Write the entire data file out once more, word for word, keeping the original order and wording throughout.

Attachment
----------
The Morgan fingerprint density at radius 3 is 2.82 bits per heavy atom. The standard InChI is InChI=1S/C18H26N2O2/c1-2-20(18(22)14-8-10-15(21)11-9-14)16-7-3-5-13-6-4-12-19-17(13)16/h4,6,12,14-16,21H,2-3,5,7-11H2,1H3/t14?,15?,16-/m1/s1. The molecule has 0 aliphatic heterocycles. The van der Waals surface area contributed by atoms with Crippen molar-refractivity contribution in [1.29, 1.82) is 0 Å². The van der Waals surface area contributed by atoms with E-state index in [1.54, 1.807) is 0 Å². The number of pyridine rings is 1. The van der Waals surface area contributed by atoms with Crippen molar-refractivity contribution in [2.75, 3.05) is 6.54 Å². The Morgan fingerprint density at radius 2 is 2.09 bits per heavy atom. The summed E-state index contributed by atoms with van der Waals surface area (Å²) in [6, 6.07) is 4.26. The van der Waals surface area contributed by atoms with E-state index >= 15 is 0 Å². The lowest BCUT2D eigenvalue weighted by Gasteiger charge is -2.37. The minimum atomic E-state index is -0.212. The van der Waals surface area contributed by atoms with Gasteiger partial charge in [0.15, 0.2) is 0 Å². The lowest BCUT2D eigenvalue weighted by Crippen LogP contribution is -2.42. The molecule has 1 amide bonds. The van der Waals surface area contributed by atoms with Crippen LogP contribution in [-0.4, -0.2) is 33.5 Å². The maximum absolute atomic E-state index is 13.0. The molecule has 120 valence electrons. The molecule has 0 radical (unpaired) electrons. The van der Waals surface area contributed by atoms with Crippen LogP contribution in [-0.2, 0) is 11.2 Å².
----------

The Morgan fingerprint density at radius 3 is 2.82 bits per heavy atom. The standard InChI is InChI=1S/C18H26N2O2/c1-2-20(18(22)14-8-10-15(21)11-9-14)16-7-3-5-13-6-4-12-19-17(13)16/h4,6,12,14-16,21H,2-3,5,7-11H2,1H3/t14?,15?,16-/m1/s1. The molecule has 0 aliphatic heterocycles. The van der Waals surface area contributed by atoms with Crippen molar-refractivity contribution in [1.29, 1.82) is 0 Å². The van der Waals surface area contributed by atoms with E-state index in [1.54, 1.807) is 0 Å². The number of pyridine rings is 1. The van der Waals surface area contributed by atoms with Crippen molar-refractivity contribution in [2.75, 3.05) is 6.54 Å². The Morgan fingerprint density at radius 2 is 2.09 bits per heavy atom. The summed E-state index contributed by atoms with van der Waals surface area (Å²) in [6, 6.07) is 4.26. The van der Waals surface area contributed by atoms with E-state index >= 15 is 0 Å². The lowest BCUT2D eigenvalue weighted by Gasteiger charge is -2.37. The minimum atomic E-state index is -0.212. The van der Waals surface area contributed by atoms with Gasteiger partial charge in [0.15, 0.2) is 0 Å². The lowest BCUT2D eigenvalue weighted by Crippen LogP contribution is -2.42. The molecule has 1 amide bonds. The van der Waals surface area contributed by atoms with Crippen LogP contribution in [-0.4, -0.2) is 33.5 Å². The maximum absolute atomic E-state index is 13.0. The molecule has 120 valence electrons. The molecule has 0 radical (unpaired) electrons. The van der Waals surface area contributed by atoms with Crippen LogP contribution in [-0.2, 0) is 11.2 Å².